Undergrads kick off the semester with Design Sprint challenge
A disposable hand-held scrubbing device. A vending machine to seal hospital workers’ cellphones in sterile plastic bags. Cloth wipes soaked in banana-based alcohol. Foot pedal-powered sinks providing filtered water. These were among the ideas presented by students to improve hand hygiene and reduce health care-associated infections in high- and low-resource settings, as part of a biomedical engineering “Design Sprint” this September.
The six-day program, the start of the undergraduate Design Team course, kicked off with lectures from Johns Hopkins Hospital infection control epidemiologist Polly Trexler and nurse Heather Saunders, who discussed barriers to hand hygiene in high-resource settings, such as patients being confined to bed, hand sanitizer dispensers not refilled, and worker fatigue. In another room, Chandrakant Ruparelia, a senior technical adviser for international nonprofit health organization Jhpiego, discussed the challenges of hand hygiene in low-resource countries, where health care workers may not have regular access to running water or sanitizer, and limited time to wash hands. More than 2 million patients acquire health care-associated infections in U.S. hospitals annually, at an estimated cost of over $28 billion, Trexler said.
“Engineering is all about problem-solving,” says Amir Manbachi, associate director of the Center for Bioengineering Innovation and Design’s undergraduate program and one of the course directors. “The beauty of biomedical engineering is you solve a problem that ultimately helps another person. Hand-washing is so tangible. We wanted students to learn the design process but solve a real-world problem.”
Thirteen five-person teams worked to develop a needs statement, brainstorm solutions and design prototypes, and create a three-minute presentation that included slides to explain their top idea.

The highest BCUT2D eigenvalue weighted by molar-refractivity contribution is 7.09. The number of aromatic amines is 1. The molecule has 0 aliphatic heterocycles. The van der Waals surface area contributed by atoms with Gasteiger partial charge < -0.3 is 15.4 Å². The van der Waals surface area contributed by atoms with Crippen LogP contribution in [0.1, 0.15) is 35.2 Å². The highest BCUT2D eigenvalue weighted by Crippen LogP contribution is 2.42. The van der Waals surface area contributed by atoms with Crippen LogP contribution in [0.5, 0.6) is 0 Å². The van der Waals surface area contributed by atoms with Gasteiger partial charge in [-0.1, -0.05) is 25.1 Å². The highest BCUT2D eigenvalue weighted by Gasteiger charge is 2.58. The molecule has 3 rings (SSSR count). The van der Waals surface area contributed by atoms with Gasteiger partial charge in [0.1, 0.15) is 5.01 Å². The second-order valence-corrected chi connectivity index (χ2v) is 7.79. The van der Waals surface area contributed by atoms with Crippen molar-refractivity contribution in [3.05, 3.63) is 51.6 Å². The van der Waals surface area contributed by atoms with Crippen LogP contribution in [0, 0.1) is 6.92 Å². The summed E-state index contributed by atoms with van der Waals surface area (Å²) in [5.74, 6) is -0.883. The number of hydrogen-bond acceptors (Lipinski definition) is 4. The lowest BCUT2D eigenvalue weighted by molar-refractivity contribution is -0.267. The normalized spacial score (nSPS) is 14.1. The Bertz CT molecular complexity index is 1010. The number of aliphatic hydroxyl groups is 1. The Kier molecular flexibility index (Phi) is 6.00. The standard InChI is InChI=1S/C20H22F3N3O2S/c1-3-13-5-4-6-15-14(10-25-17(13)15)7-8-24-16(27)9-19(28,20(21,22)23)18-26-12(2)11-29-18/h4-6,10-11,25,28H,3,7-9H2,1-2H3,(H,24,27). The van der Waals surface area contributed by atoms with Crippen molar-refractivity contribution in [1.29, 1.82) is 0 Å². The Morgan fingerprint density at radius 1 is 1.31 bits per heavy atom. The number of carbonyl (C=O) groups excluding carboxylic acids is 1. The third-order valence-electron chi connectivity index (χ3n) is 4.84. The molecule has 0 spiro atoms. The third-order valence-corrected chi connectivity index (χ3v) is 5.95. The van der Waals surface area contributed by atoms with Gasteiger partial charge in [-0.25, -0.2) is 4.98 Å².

Seniors Saki Fujita and Vorada Sakulsaengprapha were part of a team that won the best idea award for their Sanigrip concept, a cyclinder-shaped dispenser of hand sanitizer that could be attached to patient bedrails and used by anesthesiologists and other health care workers in the perioperative setting without disrupting workflow. Using a balloon, straws, a pool noodle, and other materials, they constructed a prototype, which they tested on railings around campus.
“We put in a decent amount of work,” says Fujita, “but it was pretty fun.” Other team members were Olivia Musmanno, Sanjay Elangovan, and Alan Lai.
Manbachi says he was floored to see the Clark Hall BME design studio packed on Labor Day with teams actively collaborating and building prototypes. “I was impressed by the amount of hard work and creativity that went into it,” he says. “Our students will now start a design marathon, spending the next two semesters working on creating impactful solutions for some of the most challenging problems in health care.”
“These types of exercises demonstrate how much energy the students have,” adds Elizabeth Logsdon, a course faculty member who organized the event with Manbachi and Nick Durr, undergraduate program director of CBID. “It’s a great way to kick off the semester.”
– Karen Blum